Indeed, the very next person to speak on today’s panel was Chehade’s senior advisor and head of communications Sally Costerton, who talked about her team doubling in size this year.

I don’t personally subscribe to the idea that ICANN should be shrinking — too much is being asked of it, even if it does stick to its original remit — but I’m also not convinced that it’s the right place to be be carrying out criminal investigations. That’s what the cops are for.

Cops say new gTLDs shouldn’t launch without a Big Brother RAA

Law enforcement agencies are not happy with the proposed 2013 Registrar Accreditation Agreement, saying it doesn’t go far enough to help them catch online bad guys.

Europol and the FBI told ICANN’s Governmental Advisory Committee yesterday that people need to have their full identities verified before they’re allowed to register domain names.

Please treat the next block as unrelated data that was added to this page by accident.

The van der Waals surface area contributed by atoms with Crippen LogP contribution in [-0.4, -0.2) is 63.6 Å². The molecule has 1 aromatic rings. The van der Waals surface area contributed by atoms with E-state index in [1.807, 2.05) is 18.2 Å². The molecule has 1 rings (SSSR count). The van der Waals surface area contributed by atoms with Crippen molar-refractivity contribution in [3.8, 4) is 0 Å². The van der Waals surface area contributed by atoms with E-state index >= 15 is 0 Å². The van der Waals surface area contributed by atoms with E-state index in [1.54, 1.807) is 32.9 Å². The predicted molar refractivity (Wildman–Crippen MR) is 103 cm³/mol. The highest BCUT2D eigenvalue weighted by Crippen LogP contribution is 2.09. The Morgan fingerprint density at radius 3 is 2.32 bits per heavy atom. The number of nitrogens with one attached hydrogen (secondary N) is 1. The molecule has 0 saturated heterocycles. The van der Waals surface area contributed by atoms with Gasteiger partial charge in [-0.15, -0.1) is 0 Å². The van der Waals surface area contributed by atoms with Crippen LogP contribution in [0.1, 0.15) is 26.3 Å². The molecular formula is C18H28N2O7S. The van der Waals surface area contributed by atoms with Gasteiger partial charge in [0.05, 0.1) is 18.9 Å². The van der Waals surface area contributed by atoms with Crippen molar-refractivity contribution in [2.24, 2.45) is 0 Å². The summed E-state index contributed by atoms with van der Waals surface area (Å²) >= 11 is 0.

They added that new gTLDs shouldn’t be allowed to launch until a tougher RAA is agreed to and signed by registrars.

The draft 2013 RAA would force registrars to validate their customers’ email addresses or phone numbers after selling them a domain, but law enforcement thinks this is not enough.

“We need a bit more in this area,” Troels Oerting, head of Europol’s European Cybercrime Centre, told the GAC during a Sunday session. “We need a bit more to be verified in addition to the phone or email.”

“It’s very, very important that we are able to identify perpetrators able, to identify the originators, and it’s not enough that you just put in the email or phone,” he said.

He added that there should also be re-verification procedures and ongoing compliance monitoring from ICANN, and said that only registrars signing the 2013 RAA should be allowed to sell new gTLD domains.

Europol has sent a letter to ICANN (not yet published, it seems) outlining four areas it wants to see the RAA “improved”, Oerting said.